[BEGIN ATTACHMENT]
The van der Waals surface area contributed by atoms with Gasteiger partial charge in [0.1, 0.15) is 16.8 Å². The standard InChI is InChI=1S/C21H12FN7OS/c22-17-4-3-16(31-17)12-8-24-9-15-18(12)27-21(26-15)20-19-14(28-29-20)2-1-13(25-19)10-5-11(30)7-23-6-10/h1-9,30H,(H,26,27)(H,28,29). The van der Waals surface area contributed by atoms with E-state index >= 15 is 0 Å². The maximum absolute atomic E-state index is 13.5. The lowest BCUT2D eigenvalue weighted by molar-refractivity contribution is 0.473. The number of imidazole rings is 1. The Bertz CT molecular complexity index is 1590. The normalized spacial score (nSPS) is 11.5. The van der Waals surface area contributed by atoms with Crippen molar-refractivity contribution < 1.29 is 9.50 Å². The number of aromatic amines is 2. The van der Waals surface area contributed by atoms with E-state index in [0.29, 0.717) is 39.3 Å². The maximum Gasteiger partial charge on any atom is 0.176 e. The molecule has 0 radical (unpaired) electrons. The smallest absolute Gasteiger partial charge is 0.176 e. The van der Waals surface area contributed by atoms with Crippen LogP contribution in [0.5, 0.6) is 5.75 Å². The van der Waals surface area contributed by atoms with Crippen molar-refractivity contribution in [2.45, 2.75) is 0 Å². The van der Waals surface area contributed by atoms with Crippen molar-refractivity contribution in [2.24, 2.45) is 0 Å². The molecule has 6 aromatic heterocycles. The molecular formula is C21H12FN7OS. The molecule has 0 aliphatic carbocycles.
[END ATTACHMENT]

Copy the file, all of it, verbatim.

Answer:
The van der Waals surface area contributed by atoms with Gasteiger partial charge in [0.1, 0.15) is 16.8 Å². The standard InChI is InChI=1S/C21H12FN7OS/c22-17-4-3-16(31-17)12-8-24-9-15-18(12)27-21(26-15)20-19-14(28-29-20)2-1-13(25-19)10-5-11(30)7-23-6-10/h1-9,30H,(H,26,27)(H,28,29). The van der Waals surface area contributed by atoms with E-state index >= 15 is 0 Å². The maximum absolute atomic E-state index is 13.5. The lowest BCUT2D eigenvalue weighted by molar-refractivity contribution is 0.473. The number of imidazole rings is 1. The Bertz CT molecular complexity index is 1590. The normalized spacial score (nSPS) is 11.5. The van der Waals surface area contributed by atoms with Crippen molar-refractivity contribution < 1.29 is 9.50 Å². The number of aromatic amines is 2. The van der Waals surface area contributed by atoms with E-state index in [0.29, 0.717) is 39.3 Å². The maximum Gasteiger partial charge on any atom is 0.176 e. The molecule has 0 radical (unpaired) electrons. The smallest absolute Gasteiger partial charge is 0.176 e. The van der Waals surface area contributed by atoms with Crippen LogP contribution in [0.5, 0.6) is 5.75 Å². The van der Waals surface area contributed by atoms with Crippen molar-refractivity contribution in [2.45, 2.75) is 0 Å². The van der Waals surface area contributed by atoms with Crippen molar-refractivity contribution in [2.24, 2.45) is 0 Å². The molecule has 6 aromatic heterocycles. The molecular formula is C21H12FN7OS. The molecule has 0 aliphatic carbocycles.